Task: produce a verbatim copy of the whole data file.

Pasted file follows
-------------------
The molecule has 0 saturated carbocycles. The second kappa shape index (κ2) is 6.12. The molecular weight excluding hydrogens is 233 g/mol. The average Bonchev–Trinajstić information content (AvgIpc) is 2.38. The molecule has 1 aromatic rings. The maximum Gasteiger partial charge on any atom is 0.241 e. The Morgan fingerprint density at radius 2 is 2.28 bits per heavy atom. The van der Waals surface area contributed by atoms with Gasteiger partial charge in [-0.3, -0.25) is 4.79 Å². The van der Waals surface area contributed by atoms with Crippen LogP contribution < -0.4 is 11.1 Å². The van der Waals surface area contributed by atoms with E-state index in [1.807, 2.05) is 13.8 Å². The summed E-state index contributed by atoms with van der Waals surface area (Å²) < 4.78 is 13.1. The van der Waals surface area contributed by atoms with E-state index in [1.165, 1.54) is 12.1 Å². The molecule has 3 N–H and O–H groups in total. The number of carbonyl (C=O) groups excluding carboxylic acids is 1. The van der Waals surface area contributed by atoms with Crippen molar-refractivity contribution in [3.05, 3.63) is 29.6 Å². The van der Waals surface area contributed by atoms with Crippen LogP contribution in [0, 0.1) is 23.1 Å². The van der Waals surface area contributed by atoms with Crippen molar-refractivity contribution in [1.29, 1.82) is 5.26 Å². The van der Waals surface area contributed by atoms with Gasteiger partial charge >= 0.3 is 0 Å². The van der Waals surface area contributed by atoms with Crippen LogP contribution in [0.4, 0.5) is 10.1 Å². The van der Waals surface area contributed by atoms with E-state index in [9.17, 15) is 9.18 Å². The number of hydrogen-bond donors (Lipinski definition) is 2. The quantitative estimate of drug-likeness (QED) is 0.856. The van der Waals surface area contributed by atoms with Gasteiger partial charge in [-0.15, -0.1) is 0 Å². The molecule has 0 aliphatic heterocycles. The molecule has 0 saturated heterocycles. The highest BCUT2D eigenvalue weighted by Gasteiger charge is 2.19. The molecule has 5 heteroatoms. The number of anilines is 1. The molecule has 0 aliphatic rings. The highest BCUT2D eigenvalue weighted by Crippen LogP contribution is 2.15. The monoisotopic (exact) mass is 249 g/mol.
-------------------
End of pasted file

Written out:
The molecule has 0 saturated carbocycles. The second kappa shape index (κ2) is 6.12. The molecular weight excluding hydrogens is 233 g/mol. The average Bonchev–Trinajstić information content (AvgIpc) is 2.38. The molecule has 1 aromatic rings. The maximum Gasteiger partial charge on any atom is 0.241 e. The Morgan fingerprint density at radius 2 is 2.28 bits per heavy atom. The van der Waals surface area contributed by atoms with Gasteiger partial charge in [-0.3, -0.25) is 4.79 Å². The van der Waals surface area contributed by atoms with Crippen LogP contribution < -0.4 is 11.1 Å². The van der Waals surface area contributed by atoms with E-state index in [1.807, 2.05) is 13.8 Å². The summed E-state index contributed by atoms with van der Waals surface area (Å²) < 4.78 is 13.1. The van der Waals surface area contributed by atoms with E-state index in [1.165, 1.54) is 12.1 Å². The molecule has 3 N–H and O–H groups in total. The number of carbonyl (C=O) groups excluding carboxylic acids is 1. The van der Waals surface area contributed by atoms with Crippen molar-refractivity contribution in [3.05, 3.63) is 29.6 Å². The van der Waals surface area contributed by atoms with Crippen LogP contribution in [0, 0.1) is 23.1 Å². The van der Waals surface area contributed by atoms with Crippen molar-refractivity contribution in [1.29, 1.82) is 5.26 Å². The van der Waals surface area contributed by atoms with Gasteiger partial charge >= 0.3 is 0 Å². The van der Waals surface area contributed by atoms with Crippen LogP contribution in [0.4, 0.5) is 10.1 Å². The van der Waals surface area contributed by atoms with E-state index in [9.17, 15) is 9.18 Å². The number of hydrogen-bond donors (Lipinski definition) is 2. The quantitative estimate of drug-likeness (QED) is 0.856. The van der Waals surface area contributed by atoms with Gasteiger partial charge in [-0.15, -0.1) is 0 Å². The molecule has 0 aliphatic heterocycles. The molecule has 0 saturated heterocycles. The highest BCUT2D eigenvalue weighted by Gasteiger charge is 2.19. The molecule has 5 heteroatoms. The number of anilines is 1. The molecule has 0 aliphatic rings. The highest BCUT2D eigenvalue weighted by Crippen LogP contribution is 2.15. The monoisotopic (exact) mass is 249 g/mol.